Mental Health: A Foreword in 2020

By February 19, 2020 No Comments
Upper Valley

Kjell Magne Bondevik – the prime minister of Norway – was diagnosed with depression and took a leave from work. Sounds believable? It happened in 1998.

In the last decade, ideas about mental health have gained a powerful resonance. From more than 10,000 apps that help with mental health problems to the hugely popular movement #timetochange, the conversation around mental health has acquired an encouraging momentum. As the healthcare industry is transforming, our understanding of mental health is broadening. Many health specialists are now assimilating mental health concerns under the more expansive term – behavioral health.

Where do you think we stand in terms of awareness about mental health and how it is provided across the US? A brief snapshot of the perception of mental health amongst the US population might look promising to you. A survey conducted by the American Psychological Association in 2019 showed that:

Upper Valley

The CDC had predicted that by 2020, depression will become the second leading cause of disability in the world. Estimates show that CDCs warning was not unfounded. In the last decade alone, depression has increased in the US by 60% with a sudden increase of 20%, in suicide rates. At the same time, greater initiatives are being taken on a global level to promote mental health and wellbeing.

In 2015, the UN adopted the agenda of Sustainable Development Goals which prominently mentioned mental health as part of the new global development initiatives. An impressive number of 194 countries have signed up in support of this agenda. All of this is a huge step forward. While countries, at large, and institutions make grand promises some lingering organizational constraints need discussing.

Upper Valley

1) Insurance Companies in US 

Thanks to the 2008 Mental Health Parity and Addiction Equity Act, insurance companies were made liable to provide mental health coverage in the same way coverage is provides for physical health. But sadly this doesn’t mean that the exploitative structure of these huge insurance companies doesn’t find legal loopholes to save themselves from the extra labor and, money that could be spent on increasing accessibility to health care and support providers.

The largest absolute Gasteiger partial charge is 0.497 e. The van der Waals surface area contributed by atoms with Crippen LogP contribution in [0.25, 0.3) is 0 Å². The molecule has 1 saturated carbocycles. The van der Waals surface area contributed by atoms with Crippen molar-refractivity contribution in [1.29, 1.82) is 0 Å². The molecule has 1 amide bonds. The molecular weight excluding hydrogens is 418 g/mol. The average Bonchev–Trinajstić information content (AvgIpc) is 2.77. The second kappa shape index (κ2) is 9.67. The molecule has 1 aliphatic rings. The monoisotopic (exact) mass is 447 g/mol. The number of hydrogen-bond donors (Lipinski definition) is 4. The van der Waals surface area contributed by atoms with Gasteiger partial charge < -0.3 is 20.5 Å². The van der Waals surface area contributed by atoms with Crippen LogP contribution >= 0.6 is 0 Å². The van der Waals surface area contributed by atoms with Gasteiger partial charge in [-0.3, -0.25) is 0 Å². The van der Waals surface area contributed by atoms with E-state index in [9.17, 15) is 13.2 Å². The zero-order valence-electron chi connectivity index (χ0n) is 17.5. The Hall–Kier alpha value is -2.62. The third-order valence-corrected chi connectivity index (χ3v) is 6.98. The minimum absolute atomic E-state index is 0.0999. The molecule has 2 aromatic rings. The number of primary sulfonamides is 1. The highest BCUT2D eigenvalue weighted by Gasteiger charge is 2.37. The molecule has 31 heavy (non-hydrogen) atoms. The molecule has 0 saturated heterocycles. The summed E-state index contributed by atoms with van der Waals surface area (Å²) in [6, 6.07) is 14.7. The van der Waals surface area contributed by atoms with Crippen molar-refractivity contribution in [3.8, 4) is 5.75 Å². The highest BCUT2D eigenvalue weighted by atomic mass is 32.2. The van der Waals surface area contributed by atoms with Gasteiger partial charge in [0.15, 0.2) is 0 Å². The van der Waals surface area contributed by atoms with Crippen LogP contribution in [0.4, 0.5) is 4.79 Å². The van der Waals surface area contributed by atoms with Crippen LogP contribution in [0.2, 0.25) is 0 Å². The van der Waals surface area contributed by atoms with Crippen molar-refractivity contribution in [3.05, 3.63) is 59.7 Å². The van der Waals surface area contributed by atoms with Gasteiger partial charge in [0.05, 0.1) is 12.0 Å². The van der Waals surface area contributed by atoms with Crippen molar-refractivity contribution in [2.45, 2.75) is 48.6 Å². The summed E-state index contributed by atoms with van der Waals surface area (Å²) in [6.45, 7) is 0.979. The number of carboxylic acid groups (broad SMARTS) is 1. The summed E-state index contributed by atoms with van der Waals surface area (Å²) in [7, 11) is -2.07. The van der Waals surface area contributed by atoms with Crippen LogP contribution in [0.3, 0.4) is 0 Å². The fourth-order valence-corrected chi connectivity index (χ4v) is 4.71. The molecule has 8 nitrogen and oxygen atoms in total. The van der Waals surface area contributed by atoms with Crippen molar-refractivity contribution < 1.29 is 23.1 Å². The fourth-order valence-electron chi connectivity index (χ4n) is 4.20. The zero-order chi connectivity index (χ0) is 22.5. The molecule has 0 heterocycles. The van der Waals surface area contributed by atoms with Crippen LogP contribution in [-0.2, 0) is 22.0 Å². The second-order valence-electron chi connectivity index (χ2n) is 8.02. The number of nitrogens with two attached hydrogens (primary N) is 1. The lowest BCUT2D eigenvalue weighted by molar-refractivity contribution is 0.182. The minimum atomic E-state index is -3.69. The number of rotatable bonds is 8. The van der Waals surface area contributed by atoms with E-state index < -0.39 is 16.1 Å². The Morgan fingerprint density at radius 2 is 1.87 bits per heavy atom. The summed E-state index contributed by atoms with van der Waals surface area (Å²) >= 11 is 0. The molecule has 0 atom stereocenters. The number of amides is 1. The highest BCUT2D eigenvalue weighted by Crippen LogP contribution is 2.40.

In 2016, a lawsuit was filed against the insurance provider United Behavioural Health which denied a longer coverage for a young boy suffering from heroin addiction despite the warning of his treatment center. Unable to afford a longer stay at the treatment center, the boy was taken home. He was found dead of an overdose ten weeks later.

This is not an isolated tragedy. Once you begin reading about this, you will realize that it is a countrywide crisis.

2) Lack of resources!

A recent study in 2018 reported that there is a large disparity in mental healthcare provision amongst different states. Texas, Georgie, and Wisconsin rank the lowest in terms of lacking adequate mental health service providers, facilities and funding. The American Journal of Preventative Medicine has found that 51% of counties have zero psychologists. Just last year in 2019, between 400 miles in North Dakota and Montana, there were only two psychiatrists.

The point is: there is still not sufficient money being spent on racking up the country with mental healthcare professionals. In light of all the global attention at mental health, we need to spend the next decade making sure that more infrastructure and officials are available to address the mental wellbeing needs of the people.

3) An awareness issue? 

A recent survey by the APA shows that the attitudes of adults towards mental health may be taking a bad turn. It was found that the age group of 18-34-year-olds were more likely to associate shame with mental health disorder than the other older age brackets. In an unexpected shift, it was found that 35% of 18-34 year-olds believe that mental health disorders do not require treatment and almost 23% of them believe that people with mental health disorders cannot live normal lives.

Upper Valley

To sustain a serious conversation around mental and behavioral health, we might have to concentrate our efforts towards the younger adults and spread awareness about the significance of mental health support.

It is high time we begin translating all our conversation about mental health into actual results that can transform our nation – a country that is swept up in a storm of a behavioral health crisis!